“Nothing changed in the children’s lives – the parents just got more devious and clever in hiding neglect and abuse. Nobody wants to lose their child grant again,” said Ms Tresadern.
She said that over the past 10 years there had been no reunification services rendered for any of the children that she has had in her care.
Ms Tresadern also said in her experience, once children are placed in foster care, they are generally forgotten by social workers for the two-year foster order period.
“Many of these orders are also not renewed at the end of the two-year period, meaning that the foster parents (who are often grandparents or family members) lose their R890 government grant.”
She said this puts enormous emotional and financial strain on the family and results in the family having to beg social workers to renew their court orders.
“Not only are they out of pocket but they also run the risk of a biological parent turning up on their doorstep and taking the child back,” said Ms Tresadern.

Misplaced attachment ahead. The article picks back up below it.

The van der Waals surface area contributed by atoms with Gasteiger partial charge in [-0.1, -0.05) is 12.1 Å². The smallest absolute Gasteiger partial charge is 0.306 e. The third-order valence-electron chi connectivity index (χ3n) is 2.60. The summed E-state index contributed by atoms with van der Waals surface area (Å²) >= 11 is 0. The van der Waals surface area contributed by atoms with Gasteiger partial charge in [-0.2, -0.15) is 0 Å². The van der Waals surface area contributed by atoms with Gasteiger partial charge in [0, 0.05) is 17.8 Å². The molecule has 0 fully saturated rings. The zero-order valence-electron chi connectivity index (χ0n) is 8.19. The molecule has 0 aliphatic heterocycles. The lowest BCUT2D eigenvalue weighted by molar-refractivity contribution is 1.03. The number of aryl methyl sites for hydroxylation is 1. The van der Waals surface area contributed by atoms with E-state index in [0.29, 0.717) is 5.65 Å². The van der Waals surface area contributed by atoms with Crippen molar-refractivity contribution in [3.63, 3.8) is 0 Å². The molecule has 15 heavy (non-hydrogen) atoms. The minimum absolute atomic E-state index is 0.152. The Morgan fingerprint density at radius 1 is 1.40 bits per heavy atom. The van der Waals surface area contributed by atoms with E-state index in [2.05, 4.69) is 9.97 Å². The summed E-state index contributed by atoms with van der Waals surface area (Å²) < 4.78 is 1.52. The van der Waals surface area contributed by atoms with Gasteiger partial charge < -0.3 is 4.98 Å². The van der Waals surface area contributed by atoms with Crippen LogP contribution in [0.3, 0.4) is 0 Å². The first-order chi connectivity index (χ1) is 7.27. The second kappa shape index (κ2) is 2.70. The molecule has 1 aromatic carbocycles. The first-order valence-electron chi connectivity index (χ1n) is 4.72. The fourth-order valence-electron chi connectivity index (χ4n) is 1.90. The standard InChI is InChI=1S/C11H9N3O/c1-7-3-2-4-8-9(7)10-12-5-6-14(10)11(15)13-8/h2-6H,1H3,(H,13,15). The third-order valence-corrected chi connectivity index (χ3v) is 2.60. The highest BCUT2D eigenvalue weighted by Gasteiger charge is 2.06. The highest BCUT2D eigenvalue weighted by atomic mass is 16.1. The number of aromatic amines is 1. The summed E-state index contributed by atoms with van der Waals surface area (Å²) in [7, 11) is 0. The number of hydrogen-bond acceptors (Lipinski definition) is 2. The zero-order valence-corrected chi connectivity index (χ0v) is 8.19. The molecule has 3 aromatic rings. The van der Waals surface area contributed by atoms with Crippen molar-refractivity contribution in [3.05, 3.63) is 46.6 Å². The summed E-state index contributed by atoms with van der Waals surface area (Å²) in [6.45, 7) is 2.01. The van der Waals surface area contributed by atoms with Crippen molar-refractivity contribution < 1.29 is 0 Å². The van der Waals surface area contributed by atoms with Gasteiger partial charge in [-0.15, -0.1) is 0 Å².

She said when social workers remove a child at risk, they are just happy to find a placement and normally give the safe house very little information about the child.
“I have made it a mission to hold social workers accountable for their actions or lack thereof, and they are not happy about this one little bit. I highlight irregularities and always point out when the Children’s Act is not being followed or is being amended to suit a particular social worker’s ‘agenda’,” said Ms Tresadern.
*Beulah, the house mother at a place of safety for abused and abandoned children in Goodwood, said reuniting families in such situations is only possible if both the child and the parents have gone for counselling.